SNHU Green Space (image courtesy: SNHU External Affairs)

With the fall semester now months behind us, the SNHU administration has been evaluating student performance to plan for the future.

“One of the things that [was] unique about the fall is that we saw some students that were high achieving that had really low grades this semester,” said Leah Richards, Assistant Dean of Student Success. Richards also chairs the Scholastic committee, an administrative body at SNHU that reviews students whose GPA has fallen below a 2.0 score. If this happens, the committee has to put the student under academic suspension. However, the student can appeal their decision by writing a letter addressing the reasons they fell behind.

“A few themes emerged. [T]he most obvious is that students are finding it harder to manage balancing their academics in a virtual environment…[C]ertainly the actual way of learning is impacting it,” said Richards. The administration has emphasized that they understand how different this year has been for students and realize how the changes caused by the pandemic can strain student performance.

While a fair amount of the stress caused by the pandemic is out of the administration’s control, Richards did mention some solutions the staff was hoping students would take advantage of this semester. One of the main priorities is making sure students take full advantage of the help and office hours the teachers make available.

Richards mentioned how while some classes have built engaging communities, others struggle to contact students who are having trouble with their work. The scholastic committee has also taken steps to monitor student activity on websites like Brightspace to evaluate engagement. “We are proactively looking each week for any student that has not logged into Brightspace, and we are calling them.”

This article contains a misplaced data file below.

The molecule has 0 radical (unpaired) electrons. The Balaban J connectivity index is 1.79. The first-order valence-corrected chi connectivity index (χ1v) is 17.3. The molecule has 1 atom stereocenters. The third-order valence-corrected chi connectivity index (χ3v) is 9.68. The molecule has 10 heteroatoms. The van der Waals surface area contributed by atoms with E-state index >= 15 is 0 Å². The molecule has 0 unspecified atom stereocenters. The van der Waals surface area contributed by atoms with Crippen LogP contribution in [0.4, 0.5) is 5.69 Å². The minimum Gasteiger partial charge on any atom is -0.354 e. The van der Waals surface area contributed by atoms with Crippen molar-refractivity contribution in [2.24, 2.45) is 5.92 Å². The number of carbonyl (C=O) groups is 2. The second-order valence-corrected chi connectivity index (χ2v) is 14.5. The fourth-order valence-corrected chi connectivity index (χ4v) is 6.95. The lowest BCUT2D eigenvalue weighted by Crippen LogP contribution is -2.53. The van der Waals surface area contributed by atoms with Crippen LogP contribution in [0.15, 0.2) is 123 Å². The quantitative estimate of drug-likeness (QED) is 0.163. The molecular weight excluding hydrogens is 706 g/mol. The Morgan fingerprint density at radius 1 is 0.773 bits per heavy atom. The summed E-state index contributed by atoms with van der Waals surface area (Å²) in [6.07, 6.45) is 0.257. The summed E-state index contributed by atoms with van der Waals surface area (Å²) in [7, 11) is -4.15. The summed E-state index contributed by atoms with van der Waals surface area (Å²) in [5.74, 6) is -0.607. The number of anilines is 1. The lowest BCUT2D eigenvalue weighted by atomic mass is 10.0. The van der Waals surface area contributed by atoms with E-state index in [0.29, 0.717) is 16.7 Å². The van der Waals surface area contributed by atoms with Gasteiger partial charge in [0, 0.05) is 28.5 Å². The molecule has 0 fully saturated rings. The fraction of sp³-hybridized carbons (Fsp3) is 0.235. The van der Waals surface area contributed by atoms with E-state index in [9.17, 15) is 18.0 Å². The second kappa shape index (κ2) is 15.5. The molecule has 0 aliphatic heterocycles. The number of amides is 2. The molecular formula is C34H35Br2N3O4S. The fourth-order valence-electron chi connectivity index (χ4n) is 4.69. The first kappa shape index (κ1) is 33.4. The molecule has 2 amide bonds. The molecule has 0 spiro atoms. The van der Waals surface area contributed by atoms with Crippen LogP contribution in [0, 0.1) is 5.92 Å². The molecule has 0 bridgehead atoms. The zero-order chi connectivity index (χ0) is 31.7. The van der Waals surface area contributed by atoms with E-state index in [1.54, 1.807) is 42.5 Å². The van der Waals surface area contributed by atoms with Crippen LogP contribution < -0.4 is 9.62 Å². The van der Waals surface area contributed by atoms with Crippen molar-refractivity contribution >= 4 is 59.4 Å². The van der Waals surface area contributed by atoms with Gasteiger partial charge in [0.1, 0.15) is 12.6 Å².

Another source of aid specifically for first-year students is the Success Coach Program. Success Coaches are assigned to first-year students and are available to review their assignments, help with time management and ensure their academic progress. This program’s success has been prevalent, with Richards mentioning how in the last couple of semesters, students who use academic coaching are usually more successful academically. Other resources available through the Learning Center include academic support that has 24/7 drop-in availability.

Beyond providing tools to students, the administration continues to try to help adjust its students to this learning experience. “We are trying to reassure people this is not a normal time…that it’s okay to commit to two or three classes instead,” Richards noted. For many students, this search for normalcy has been stressful as many find it harder to take the same amount of classes they would take in-person, online.

The administration is also committed to making sure faculty are confident that their teaching is effective in this new learning environment. To address concerns that student engagement was low in online meetings, Vice President of Academic Affairs, Michael Evans, sent out an email outlining new guidelines that students should follow, reflecting a more engaging environment. However, ultimately the administration has not sought to enforce these guidelines on a universal scale. The faculty has the final word on what procedures they feel are needed for higher student engagement.